NASA is reporting that crucial research experiments from the ISS were returned to Earth on Oct 25, via a reusable SpaceX cargo module. The SpaceX module had previously delivered a replacement for the ailing SeaWinds instrument on board the QuikScat Satellite. It also delivered a 3D printer to the ISS.
On Sept. 20, NASA replaced a critical satellite instrument used by meteorologists, the SeaWinds scatterometer, with the new ISS-RapidScat scatterometer. The ISS-RapidScat satellite was originally a spare part in the NASA inventory, an exact duplicate of the instrument it is replacing. It was updated and remodeled before being renamed and sent to the ISS to replace the SeaWinds instrument.
The SeaWinds scatterometer became disabled in 2009, and had been in service since its inception in 2001. Results from the ISS-RapidScat satellite instrument will provide critical wind speed information to meteorologists and hurricane forecasters for the National Weather Service (NWS) and the National Oceanic and Atmospheric Administration (NOAA). News of the successful delivery of this instrument, and the subsequent successful return of the experiments from the ISS aboard the SpaceX module had scientists from NASA invigorated.
There are numerous methods and instruments used by weather forecasters, most earth based in nature. But the addition of a fully functional scatterometer satellite on the ISS gives forecasters a much broader tool for the subtle details relating to hurricanes and other massive storm systems. Airplanes and ground based Doppler radar only go so far and the ISS-RapidScat satellite can, “see through clouds and light rain,” said Mark Bourassa, hurricane research associate from Florida State.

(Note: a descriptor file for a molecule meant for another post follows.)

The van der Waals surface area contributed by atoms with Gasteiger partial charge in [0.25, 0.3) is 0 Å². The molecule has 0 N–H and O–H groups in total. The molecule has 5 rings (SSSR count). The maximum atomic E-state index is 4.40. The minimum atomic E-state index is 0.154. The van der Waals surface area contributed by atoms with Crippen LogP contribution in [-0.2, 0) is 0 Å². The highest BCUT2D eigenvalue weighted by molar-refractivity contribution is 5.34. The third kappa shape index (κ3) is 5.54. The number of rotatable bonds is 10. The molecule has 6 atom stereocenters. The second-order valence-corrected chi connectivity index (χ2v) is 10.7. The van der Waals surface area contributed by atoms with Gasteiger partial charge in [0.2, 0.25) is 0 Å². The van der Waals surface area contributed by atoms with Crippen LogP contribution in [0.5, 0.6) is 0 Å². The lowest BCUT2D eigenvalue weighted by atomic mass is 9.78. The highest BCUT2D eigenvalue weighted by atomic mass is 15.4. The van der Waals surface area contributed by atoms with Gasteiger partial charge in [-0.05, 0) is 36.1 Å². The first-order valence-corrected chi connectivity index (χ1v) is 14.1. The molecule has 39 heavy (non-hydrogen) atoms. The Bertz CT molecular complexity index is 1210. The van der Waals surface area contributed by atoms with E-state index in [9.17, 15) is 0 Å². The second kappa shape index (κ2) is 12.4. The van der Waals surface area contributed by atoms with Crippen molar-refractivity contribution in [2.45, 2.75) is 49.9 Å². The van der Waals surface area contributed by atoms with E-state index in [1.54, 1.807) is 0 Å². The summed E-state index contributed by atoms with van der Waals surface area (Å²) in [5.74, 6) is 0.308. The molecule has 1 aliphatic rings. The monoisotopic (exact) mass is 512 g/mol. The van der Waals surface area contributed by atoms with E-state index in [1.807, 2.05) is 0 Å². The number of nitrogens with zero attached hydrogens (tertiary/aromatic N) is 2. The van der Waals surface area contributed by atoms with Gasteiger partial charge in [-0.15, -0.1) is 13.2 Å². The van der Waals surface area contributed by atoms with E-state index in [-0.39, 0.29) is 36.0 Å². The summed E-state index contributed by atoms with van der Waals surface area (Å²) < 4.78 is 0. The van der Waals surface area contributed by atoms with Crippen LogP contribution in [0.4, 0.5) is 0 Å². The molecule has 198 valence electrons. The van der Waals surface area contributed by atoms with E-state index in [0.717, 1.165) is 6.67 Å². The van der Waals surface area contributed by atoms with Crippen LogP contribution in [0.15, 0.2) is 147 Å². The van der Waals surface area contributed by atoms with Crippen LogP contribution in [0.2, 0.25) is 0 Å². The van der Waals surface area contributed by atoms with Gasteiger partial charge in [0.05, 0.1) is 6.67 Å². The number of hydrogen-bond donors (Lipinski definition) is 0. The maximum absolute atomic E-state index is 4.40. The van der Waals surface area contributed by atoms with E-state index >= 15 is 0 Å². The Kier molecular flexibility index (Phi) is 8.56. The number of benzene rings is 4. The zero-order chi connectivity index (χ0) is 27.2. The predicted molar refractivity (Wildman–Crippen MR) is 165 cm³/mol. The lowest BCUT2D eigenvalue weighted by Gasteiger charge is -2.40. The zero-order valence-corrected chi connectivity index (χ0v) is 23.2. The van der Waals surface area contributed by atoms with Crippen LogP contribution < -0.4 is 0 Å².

Researchers indicated that this latest addition to the ISS would outperform the previous version, because the ISS is much closer to earth than the satellite carrying the inoperable SeaWinds scatterometer, the QuikScat satellite. The new instruments close proximity to the earth’s surface will allow it to send back much higher resolution images and surface wind speed readings. The return of the NASA science experiments from the ISS was well received by researchers, as some of the results relate to the study of wind speed.
Meteorologists use trailing winds around the outside edges of a storm system to forecast hurricanes and typhoons, and with this knowledge in hand, create modeling information designed to indicate probable targeted movement information. Currently there are only two other operational scatterometers in use today, both owned by the European Space Agency (ESA). ISS-RapidScat technology will be brought online rapidly, and in conjunction with the ESA’s two instruments currently onboard the MetOp spacecraft, a combined coverage area of 90 percent of the earth’s surface will be attained.
Space Exploration Technologies Corporation, SpaceX, is based in Hawthorne, CA. The SpaceX Dragon module can ferry cargo and astronauts into outer space, although at this time, it only delivers cargo into low earth orbit, to the ISS. The project was initially envisioned to carry U.S. astronauts into space, and the company is currently tweeking plans, and modifying the pressured area of its Dragon modules, in an effort to allow NASA to discontinue using Russian spacecraft to deliver its astronauts to the International Space Station.
All SpaceX Dragon modules are launched by a SpaceX Falcon 9 two stage rocket into space. SpaceX maintains a rocket development facility near McGregor, TX, in addition to two launch facilities, one at Vandenberg Air Force Base near Lompoc, CA, and another at Cape Canaveral, FL.
NASA’s Jet Propulsion Laboratory (JPL) administers the ISS RapidScat instrument. The returning science experiments from the ISS will be of great help to JPL researchers, as the experiments brought back to earth by the SpaceX module include detailed information about, “long-duration human spaceflight in deep space,“ said the director of the ISS, Sam Scimemi, adding that this information was “critical” as researchers at JPL and NASA strive to achieve NASA’s goal of long-term, deep space exploration.
By Jim Donahue